Labor Day is as good a day as any to remember Dr. Martin Luther King Jr.’s unequivocal support for unions and his commitment to fair pay for workers.
When King was killed in Memphis on April 4, 1968, he was in town to support the striking black sanitation workers who were facing off with the anti-union, segregationist Mayor Henry Loeb. The Loeb family exploited and underpaid workers at the family’s laundry chain for decades.
In the months before he was assassinated, King was planning the multiracial Poor People’s Campaign, which would demand a higher minimum wage and jobs for all.
King’s legacy cannot be separated from his focus on workers — and any remembrances of him that ignore workers’ rights are exercises in hypocrisy.
Here’s just six quotes to read today and act on every day.
Union haters probably hate black people too
1. “Negroes are almost entirely a working people… Our needs are identical with labor’s needs — decent wages, fair working conditions, livable housing, old age security, health and welfare measures, conditions in which families can grow, have education for their children and respect in the community. That is why Negroes support labor’s demands and fight laws which curb labor. That is why the labor-hater and labor-baiter is virtually always a twin-headed creature spewing anti-Negro epithets from one mouth and anti-labor propaganda from the other mouth.”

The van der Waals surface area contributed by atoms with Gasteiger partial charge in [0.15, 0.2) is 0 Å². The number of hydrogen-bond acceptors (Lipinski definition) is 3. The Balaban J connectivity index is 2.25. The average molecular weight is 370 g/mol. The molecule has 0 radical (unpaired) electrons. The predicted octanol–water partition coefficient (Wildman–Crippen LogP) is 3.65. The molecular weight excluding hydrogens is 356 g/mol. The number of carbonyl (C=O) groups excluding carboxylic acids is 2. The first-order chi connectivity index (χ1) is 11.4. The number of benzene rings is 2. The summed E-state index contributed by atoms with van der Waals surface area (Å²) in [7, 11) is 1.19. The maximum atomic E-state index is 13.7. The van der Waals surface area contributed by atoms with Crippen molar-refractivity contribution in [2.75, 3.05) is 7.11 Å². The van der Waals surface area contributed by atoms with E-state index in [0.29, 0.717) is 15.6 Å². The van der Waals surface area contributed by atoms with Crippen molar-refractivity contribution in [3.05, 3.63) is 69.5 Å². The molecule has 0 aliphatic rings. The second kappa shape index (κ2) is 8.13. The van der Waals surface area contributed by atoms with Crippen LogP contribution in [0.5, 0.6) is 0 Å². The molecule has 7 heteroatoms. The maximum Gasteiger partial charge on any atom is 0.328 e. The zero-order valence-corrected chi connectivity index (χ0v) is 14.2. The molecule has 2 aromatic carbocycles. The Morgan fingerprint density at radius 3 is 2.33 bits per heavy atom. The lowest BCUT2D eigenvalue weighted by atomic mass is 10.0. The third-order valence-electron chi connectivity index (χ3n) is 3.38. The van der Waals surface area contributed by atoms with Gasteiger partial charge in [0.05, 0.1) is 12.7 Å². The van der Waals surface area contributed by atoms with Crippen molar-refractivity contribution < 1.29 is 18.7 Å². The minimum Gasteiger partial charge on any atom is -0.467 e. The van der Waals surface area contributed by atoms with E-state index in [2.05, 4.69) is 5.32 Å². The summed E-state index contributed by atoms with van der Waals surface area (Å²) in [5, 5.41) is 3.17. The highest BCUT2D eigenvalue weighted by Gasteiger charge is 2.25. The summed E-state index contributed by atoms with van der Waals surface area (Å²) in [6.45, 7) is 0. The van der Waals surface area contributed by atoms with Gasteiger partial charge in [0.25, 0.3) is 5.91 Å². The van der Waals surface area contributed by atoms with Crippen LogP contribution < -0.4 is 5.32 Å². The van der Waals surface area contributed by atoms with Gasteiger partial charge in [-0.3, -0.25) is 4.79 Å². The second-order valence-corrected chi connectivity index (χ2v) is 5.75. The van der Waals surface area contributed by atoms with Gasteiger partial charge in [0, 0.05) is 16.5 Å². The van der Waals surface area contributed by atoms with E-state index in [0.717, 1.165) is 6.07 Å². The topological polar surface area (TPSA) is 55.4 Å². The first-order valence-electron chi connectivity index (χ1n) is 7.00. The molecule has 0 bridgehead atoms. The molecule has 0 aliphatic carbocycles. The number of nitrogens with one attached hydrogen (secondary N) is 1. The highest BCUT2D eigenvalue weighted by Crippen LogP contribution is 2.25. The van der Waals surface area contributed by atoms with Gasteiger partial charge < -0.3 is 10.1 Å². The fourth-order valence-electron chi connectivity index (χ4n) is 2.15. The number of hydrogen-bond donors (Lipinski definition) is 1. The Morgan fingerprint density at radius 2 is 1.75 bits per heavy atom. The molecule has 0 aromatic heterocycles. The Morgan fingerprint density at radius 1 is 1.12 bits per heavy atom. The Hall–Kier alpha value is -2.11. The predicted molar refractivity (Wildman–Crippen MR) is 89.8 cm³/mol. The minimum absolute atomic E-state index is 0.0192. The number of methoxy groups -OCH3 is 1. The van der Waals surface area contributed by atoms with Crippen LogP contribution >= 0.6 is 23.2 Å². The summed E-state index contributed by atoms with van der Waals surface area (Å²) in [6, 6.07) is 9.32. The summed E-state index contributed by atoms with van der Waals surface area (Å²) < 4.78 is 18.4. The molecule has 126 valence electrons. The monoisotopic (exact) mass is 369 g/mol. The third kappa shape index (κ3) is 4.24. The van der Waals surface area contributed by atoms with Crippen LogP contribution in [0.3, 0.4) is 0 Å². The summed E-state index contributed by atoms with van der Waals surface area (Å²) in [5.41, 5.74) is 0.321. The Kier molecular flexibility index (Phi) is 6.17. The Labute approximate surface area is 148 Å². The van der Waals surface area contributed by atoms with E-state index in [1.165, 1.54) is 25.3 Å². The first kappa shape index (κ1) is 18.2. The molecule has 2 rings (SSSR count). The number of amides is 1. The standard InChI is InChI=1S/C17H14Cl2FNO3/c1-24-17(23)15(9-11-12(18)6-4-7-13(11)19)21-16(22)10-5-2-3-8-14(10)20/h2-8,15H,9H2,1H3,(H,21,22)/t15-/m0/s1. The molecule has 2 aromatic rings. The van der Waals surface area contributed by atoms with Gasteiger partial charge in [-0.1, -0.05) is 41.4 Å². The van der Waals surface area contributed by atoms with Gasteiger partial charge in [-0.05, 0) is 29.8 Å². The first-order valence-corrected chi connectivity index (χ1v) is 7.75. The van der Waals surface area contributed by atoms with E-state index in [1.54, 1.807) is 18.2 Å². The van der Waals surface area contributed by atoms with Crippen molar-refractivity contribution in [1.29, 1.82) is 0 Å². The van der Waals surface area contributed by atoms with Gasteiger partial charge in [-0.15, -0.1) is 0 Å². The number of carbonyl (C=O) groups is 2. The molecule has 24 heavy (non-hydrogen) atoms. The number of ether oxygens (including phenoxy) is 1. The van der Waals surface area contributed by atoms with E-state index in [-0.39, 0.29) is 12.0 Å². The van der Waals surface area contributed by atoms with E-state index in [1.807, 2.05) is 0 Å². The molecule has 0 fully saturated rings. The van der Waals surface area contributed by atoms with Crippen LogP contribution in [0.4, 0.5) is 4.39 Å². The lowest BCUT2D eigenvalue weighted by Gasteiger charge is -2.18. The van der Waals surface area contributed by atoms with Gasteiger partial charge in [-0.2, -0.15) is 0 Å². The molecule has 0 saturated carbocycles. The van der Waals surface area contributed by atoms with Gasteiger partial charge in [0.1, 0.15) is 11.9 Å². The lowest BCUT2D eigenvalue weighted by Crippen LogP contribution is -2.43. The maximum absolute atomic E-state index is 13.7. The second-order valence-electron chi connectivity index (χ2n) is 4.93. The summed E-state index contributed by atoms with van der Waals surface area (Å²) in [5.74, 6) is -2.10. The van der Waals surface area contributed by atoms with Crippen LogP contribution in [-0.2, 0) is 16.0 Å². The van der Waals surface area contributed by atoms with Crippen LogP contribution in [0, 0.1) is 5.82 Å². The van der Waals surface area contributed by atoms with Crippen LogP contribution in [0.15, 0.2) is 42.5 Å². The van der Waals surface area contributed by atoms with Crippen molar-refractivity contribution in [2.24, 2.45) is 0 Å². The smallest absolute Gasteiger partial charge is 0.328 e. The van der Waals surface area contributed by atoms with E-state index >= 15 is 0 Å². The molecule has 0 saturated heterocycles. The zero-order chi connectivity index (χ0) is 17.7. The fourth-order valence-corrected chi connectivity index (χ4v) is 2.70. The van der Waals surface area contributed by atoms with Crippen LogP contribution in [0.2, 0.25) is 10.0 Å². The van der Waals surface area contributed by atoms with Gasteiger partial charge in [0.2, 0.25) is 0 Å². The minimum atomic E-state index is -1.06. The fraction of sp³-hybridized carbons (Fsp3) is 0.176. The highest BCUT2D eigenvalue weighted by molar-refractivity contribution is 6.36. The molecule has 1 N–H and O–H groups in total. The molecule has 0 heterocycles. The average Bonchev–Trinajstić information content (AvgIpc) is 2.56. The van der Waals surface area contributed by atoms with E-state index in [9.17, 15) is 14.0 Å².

On inadequate wages
2. “We look around every day and we see thousands and millions of people making inadequate wages. Not only do they work in our hospitals, they work in our hotels, they work in our laundries, they work in domestic service, they find themselves underemployed. You see, no labor is really menial unless you’re not getting adequate wages.”
On work and worth
3. “So often we overlook the work and the significance of those who are not in professional jobs, of those who are not in the so-called big jobs. But let me say to you tonight that whenever you are engaged in work that serves humanity and is for the building of humanity, it has dignity and it has worth.”
On work and dignity
4. “If the society changes its concepts by placing the responsibility on its system, not on the individual, and guarantees secure employment or a minimum income, dignity will come within reach of all.”
5. “Equality means dignity. And dignity demands a job and a paycheck that lasts through the week.”
On jobs and liberty
6. “But if a man doesn’t have a job or an income, he has neither life nor liberty, nor the possibility for the pursuit of happiness. He merely exists.”
This report is brought to you by MLK50: Justice Through Journalism, a nonprofit reporting project on economic justice in Memphis. Support independent journalism by making a tax-deductible donation today.